Meghan And Harry Just Faced Another Public Blow

Prince Harry and Meghan Markle have been dealing with a lot of changes since making the decision to step back from their roles as senior royals. That includes the circumstances around their charitable work, something that is obviously important to both the son of Princess Diana — who was "a prominent philanthropic force," according to Harper's Bazaar — and the former Suits actress who the outlet notes also has "a passion for philanthropy."

One of the ways that Harry and Meghan are hoping to continue to use their influence to help others is through their Archewell organization. An initiative that is, in part, named for their son, Archie, it was launched in order to "replace their Sussex Royal brand," according to the Daily Mail. In April 2020, The Telegraph explained that the "Duke and Duchess of Sussex are working on plans to run emotional support groups, a multi-media educational empire, and even launch a wellbeing website under" the Archewell umbrella.

However, when it comes to admirably ambitious endeavors like this, there tends to be plenty of red tape that needs to be dealt with. And in Harry and Meghan's case, a few of the seemingly minor details have created what could be a major headache for the royal pair who are simply striving to use their influence to make the world a better place.

A few little mistakes have caused a big problem for Archewell

Before Prince Harry and Meghan Markle can really get things rolling with Archewell, the pair need to file all the necessary paperwork that's associated with a charitable organization. Unfortunately, in June 2020, the Daily Mail reported that the "application to trademark ... Archewell has been rejected. But why would such a noble initiative be rejected? Well, apparently, they messed up.

"The former royals didn't sign the application, it was 'too vague,' and they didn't pay all the fees required," according to The Sun. The Duke and Duchess of Sussex, who are now based in Los Angeles, were reportedly "sent an 'Irregularity Notice' by the [United States Patent and Trademark Office] addressing a catalog of errors." Per The Sun, "The Notice features a number of changes which need to be made by the couple's attorney, Marjorie Witter Norman, by August 22 [2020] — otherwise the application will become 'abandoned.'"

That's right, while the Daily Mail notes that "their trademark will be held without being active until the necessary amendments are made," and the "couple will also have to pay additional fees to have their paperwork processed," if they don't fix their application A.S.A.P., then it might be thrown out completely. While we're sure that wouldn't stop them from creating good-will opportunities, it certainly would be another bump in the relatively unnavigated road ahead of them.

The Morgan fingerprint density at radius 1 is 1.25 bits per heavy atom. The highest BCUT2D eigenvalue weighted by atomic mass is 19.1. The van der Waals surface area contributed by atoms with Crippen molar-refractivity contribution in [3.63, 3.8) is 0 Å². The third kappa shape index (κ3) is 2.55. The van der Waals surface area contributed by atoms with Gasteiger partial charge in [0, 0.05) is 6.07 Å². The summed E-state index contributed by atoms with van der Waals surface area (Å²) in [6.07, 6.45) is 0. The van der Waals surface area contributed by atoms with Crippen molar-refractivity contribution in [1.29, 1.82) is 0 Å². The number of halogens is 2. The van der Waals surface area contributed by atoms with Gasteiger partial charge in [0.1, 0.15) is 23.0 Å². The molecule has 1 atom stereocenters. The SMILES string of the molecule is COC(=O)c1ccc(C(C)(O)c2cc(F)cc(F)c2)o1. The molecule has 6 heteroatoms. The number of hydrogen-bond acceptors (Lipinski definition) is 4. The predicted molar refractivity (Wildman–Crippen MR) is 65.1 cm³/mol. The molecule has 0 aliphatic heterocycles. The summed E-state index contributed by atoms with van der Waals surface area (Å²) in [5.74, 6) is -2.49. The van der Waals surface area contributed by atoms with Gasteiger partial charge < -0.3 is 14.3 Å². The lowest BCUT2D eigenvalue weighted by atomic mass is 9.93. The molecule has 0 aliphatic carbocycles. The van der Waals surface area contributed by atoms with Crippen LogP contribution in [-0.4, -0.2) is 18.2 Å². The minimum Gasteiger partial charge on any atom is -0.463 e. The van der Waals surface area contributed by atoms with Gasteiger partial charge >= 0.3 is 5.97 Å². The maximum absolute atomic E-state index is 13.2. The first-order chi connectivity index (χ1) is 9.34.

Prince Harry and Meghan Markle's plans for Archewell

Prince Harry and Meghan Markle will surely be able to take on countless projects thanks to their Archewell organization — that is, if it ever launches. If and when the royals proceed with their philanthropic plans, their non-profit will offer "classes, lectures, seminars, conferences, workshops, and retreats on a variety of topics" and also "conduct and host 'events and exhibitions for cultural, sporting, health, mental health, and entertainment purposes,'" according to The Sun.

Beyond that, there will be "the potential to self-publish articles, magazines, books, music, podcasts, television shows, and computer software." Impressive and inspirational? Um, yeah!

But that's not all —remember that aforementioned "well-being website"? Well, it will supposedly be "similar to the former actress's deleted blog, The Tig." Yes, the Duchess might bring back some of her Tig-gy goodness!

For those who are unaware, The Tig was a popular "hub for the discerning palate — those with a hunger for food, travel, fashion & beauty," per Vanity Fair. Think: Gwyneth Paltrow's Goop, but arguably savvier and less controversial.

Of course, it will be interesting to see how Meghan runs her rumored website now that she's a royal.